"Edward could only win your Cities, but Philippa conquers Hearts"

— Brooke, Henry (c. 1703-1783)

Place of Publication
Printed for the Author by Dillon Chamberlaine
Published serially, 1765-1770
"Edward could only win your Cities, but Philippa conquers Hearts"
Metaphor in Context
Ah my Country, exclaimed Saint Pierre, it is now that I tremble for You. Edward could only win your Cities, but Philippa conquers Hearts.

Brave Saint Pierre, said the Queen, wherefore look you so dejected? --Ah Madam! replied Saint Pierre, when I meet with such another Opportunity of dying, I shall not regret that I survived this Day.

Here a long Pause ensued. At length the Earl recollected himself. Mr. Meekly, sais he, You have now proved to me your Position more effectually, more convincingly, than all the Powers of Ratiocination could possibly do. While you related the Story of those divine Citizens, I was imperceptibly stolen away and won entirely from Self. I entered into all their Interests, their Passions, and Affections; and was wrapt, as it were, into a new World of delightful Sensibilities. Is this what you call Virtue, what you call Happiness?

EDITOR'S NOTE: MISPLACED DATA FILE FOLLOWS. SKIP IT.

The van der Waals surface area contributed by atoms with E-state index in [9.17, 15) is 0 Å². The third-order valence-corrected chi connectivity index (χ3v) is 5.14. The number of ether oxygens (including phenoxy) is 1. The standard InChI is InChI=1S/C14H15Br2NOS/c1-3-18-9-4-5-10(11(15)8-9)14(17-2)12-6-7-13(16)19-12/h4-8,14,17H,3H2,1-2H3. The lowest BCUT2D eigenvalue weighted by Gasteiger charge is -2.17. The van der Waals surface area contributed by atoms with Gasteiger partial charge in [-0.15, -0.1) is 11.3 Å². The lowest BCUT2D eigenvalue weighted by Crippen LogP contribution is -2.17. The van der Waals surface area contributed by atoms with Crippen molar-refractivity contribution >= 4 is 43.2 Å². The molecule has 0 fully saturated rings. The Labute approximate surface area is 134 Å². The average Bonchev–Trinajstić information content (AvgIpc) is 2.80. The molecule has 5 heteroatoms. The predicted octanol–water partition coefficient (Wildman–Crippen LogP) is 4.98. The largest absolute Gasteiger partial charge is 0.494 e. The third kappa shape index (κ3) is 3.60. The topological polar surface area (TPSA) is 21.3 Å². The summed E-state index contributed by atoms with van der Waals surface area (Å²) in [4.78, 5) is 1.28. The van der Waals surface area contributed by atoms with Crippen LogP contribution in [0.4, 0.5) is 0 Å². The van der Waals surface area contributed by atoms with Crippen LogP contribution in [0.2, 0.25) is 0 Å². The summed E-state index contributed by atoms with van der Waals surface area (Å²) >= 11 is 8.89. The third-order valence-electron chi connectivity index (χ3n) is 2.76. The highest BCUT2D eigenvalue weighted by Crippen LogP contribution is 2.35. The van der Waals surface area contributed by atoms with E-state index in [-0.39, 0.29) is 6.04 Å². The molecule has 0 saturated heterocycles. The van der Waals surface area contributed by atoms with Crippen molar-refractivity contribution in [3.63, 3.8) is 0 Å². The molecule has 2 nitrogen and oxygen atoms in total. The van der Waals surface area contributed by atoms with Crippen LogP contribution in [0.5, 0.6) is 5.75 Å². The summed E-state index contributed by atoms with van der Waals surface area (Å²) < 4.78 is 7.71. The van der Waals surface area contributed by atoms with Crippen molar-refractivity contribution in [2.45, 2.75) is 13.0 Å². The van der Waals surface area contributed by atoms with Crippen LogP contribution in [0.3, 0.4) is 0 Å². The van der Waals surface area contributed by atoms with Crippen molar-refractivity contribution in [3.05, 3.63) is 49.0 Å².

(pp. 135-6)
Searching "conque" and "heart" in HDIS (Prose)
17 entries in the ESTC (1765, 1766, 1767, 1768, 1769, 1770, 1771, 1776, 1777, 1782, 1791, 1792, 1793, 1794).

Text from The Fool of Quality, or, the History of Henry Earl of Moreland. (Dublin: Printed for the Author by Dillon Chamberlaine, 1765-1770). <Link to ECCO>. Note, vol. 2 is dated 1766, vol. 3 1768, vol. 4 1769, vol. 5 1770.
Date of Entry

The Mind is a Metaphor is authored by Brad Pasanek, Assistant Professor of English, University of Virginia.